federal workers

Federal workers affected by the ongoing government shutdown may not be able to pay their rent or mortgage on January 1. The Trump administration has offered a solution.

Hope your landlord will allow you to perform painting and carpentry work in exchange for rent.

A tweet from the verified account for the U.S. Office of Personnel Management (OPM) — the entity that oversees civilian-level federal workers — offers federal workers who aren’t currently being paid due to the shutdown a series of letter templates to creditors asking them to consider alternatives to monthly payments due to the shutdown.

Furloughed federal workers are also told to “consult with your personal attorney” if they are in need of legal assistance, even though most public sector employees are paid an average of 32 percent less than their counterparts in the private sector and likely can’t afford to have a personal attorney on retainer.

The final template OPM included in its document to furloughed government employees is one meant for landlords. In the template, a tenant is encouraged to write to their landlord offering labor in exchange for partial rent payments.

As we discussed, I am a Federal employee who has recently been furloughed due to a lack of funding of my agency. Because of this, my income has been severely cut and I am unable to pay the entire cost of my rent, along with my other expenses,” the template reads. “I will keep in touch with you to keep you informed about my income status and I would like to discuss with you the possibility of trading my services to perform maintenance (e.g. painting, carpentry work) in exchange for partial rent payments.”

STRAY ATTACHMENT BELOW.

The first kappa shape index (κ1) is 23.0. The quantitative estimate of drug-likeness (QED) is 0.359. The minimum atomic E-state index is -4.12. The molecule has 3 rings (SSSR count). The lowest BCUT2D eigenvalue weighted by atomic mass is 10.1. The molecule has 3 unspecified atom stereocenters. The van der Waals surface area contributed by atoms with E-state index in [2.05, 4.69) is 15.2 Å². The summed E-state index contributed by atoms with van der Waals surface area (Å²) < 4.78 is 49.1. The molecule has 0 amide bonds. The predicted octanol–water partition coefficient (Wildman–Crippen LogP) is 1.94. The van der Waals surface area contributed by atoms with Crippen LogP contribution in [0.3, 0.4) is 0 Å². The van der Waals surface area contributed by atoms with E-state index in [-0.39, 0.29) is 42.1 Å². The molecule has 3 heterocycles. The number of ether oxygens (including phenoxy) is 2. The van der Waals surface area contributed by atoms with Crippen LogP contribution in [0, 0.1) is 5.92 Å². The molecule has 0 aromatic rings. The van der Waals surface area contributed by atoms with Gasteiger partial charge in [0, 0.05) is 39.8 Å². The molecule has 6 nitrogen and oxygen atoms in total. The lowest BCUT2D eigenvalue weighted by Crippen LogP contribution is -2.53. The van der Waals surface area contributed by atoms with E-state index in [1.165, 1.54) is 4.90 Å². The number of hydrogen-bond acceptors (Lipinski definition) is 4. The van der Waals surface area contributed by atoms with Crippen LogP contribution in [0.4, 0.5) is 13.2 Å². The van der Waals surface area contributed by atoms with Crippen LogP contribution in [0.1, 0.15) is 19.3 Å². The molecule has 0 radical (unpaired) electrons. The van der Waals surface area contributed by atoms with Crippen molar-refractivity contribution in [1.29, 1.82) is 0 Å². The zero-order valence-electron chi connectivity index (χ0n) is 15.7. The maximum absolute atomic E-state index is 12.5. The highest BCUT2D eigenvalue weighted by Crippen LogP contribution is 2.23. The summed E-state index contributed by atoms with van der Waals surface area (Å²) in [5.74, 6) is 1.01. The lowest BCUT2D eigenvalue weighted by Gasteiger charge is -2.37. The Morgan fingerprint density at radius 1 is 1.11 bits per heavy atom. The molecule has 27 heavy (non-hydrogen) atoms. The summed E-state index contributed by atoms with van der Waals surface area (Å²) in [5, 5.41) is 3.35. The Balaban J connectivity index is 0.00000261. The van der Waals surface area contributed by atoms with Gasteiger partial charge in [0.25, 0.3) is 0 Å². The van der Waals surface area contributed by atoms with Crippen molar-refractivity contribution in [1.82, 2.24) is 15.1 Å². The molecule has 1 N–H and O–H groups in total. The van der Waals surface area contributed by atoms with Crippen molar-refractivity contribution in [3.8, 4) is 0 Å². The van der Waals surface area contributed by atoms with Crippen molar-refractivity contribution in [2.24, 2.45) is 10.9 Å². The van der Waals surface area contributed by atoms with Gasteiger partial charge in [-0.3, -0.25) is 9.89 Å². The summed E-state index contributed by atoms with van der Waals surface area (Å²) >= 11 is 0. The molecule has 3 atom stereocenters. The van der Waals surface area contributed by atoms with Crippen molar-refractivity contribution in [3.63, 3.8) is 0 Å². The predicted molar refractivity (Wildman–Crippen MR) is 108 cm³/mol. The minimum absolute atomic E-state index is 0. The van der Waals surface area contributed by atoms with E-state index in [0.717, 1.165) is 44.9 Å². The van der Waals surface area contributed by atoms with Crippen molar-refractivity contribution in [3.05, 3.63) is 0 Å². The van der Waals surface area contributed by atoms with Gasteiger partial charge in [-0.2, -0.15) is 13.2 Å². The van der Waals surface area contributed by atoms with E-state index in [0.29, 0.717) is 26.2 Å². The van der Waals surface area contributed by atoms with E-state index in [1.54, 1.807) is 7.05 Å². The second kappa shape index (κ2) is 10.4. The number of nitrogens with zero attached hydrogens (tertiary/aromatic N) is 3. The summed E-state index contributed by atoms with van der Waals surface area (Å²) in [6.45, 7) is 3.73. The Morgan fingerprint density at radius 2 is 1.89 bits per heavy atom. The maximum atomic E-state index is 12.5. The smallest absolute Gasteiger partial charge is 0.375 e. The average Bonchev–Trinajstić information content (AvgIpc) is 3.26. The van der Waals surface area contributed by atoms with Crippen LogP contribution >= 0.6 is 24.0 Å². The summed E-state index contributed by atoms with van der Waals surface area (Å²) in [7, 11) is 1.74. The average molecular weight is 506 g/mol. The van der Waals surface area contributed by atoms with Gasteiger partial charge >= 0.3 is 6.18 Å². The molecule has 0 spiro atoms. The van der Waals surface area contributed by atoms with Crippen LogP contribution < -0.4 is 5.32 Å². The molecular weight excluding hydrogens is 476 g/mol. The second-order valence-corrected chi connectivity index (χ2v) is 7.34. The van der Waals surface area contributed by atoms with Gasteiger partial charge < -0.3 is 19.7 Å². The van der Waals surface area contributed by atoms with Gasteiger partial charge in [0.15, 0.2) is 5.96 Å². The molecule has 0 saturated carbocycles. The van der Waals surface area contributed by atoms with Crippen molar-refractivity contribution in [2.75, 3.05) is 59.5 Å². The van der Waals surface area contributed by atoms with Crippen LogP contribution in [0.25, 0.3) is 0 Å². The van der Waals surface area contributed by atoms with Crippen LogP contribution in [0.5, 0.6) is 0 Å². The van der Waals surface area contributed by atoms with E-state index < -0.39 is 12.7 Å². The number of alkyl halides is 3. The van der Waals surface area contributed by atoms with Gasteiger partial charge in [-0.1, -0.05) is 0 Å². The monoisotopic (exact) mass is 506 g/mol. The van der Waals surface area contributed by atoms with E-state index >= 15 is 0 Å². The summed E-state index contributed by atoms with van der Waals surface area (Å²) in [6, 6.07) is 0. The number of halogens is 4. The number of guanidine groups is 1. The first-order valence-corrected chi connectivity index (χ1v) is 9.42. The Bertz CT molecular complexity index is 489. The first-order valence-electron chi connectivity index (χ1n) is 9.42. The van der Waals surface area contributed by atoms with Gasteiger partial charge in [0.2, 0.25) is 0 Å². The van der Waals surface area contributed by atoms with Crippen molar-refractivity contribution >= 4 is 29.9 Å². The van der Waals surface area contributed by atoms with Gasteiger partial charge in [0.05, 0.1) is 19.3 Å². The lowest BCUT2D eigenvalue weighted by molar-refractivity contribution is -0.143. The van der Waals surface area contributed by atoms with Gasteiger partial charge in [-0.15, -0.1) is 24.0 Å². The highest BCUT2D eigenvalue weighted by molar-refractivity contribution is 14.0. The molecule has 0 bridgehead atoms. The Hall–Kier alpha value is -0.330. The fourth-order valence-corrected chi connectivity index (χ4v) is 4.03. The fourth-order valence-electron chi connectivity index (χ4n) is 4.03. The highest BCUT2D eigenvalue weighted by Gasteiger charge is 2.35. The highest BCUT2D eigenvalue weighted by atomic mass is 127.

The templates were widely ridiculed on Twitter for their insensitivity to the plight of furloughed federal workers and their brutal reality of not being able to pay bills.

“This is ridiculously tone deaf,” tweeted user @ed_d_ie. “You know the best thing? Let these people go back to work.”

“Sadly, nobody cares about the REAL financial impact on furloughed employees. Late fees and charges, higher borrowing rates because missed payments lowered their FICO,” tweeted user @SelSSe. “And to be clear, this is GOP’s fault!”

The partial government shutdown began after President Trump refused to sign a must-pass spending bill prior to the Christmas holiday because it didn’t include funding for his border wall. The shutdown may likely drag on into January when the 116th Congress is sworn in, as Trump says he’s willing to do “whatever it takes” to get wall funding.


Tom Cahill is a contributor for Grit Post who covers political and economic news. He lives in Bend, Oregon. Send him an email at tom DOT v DOT cahill AT gmail DOT com.

Leave a Reply

Your email address will not be published. Required fields are marked *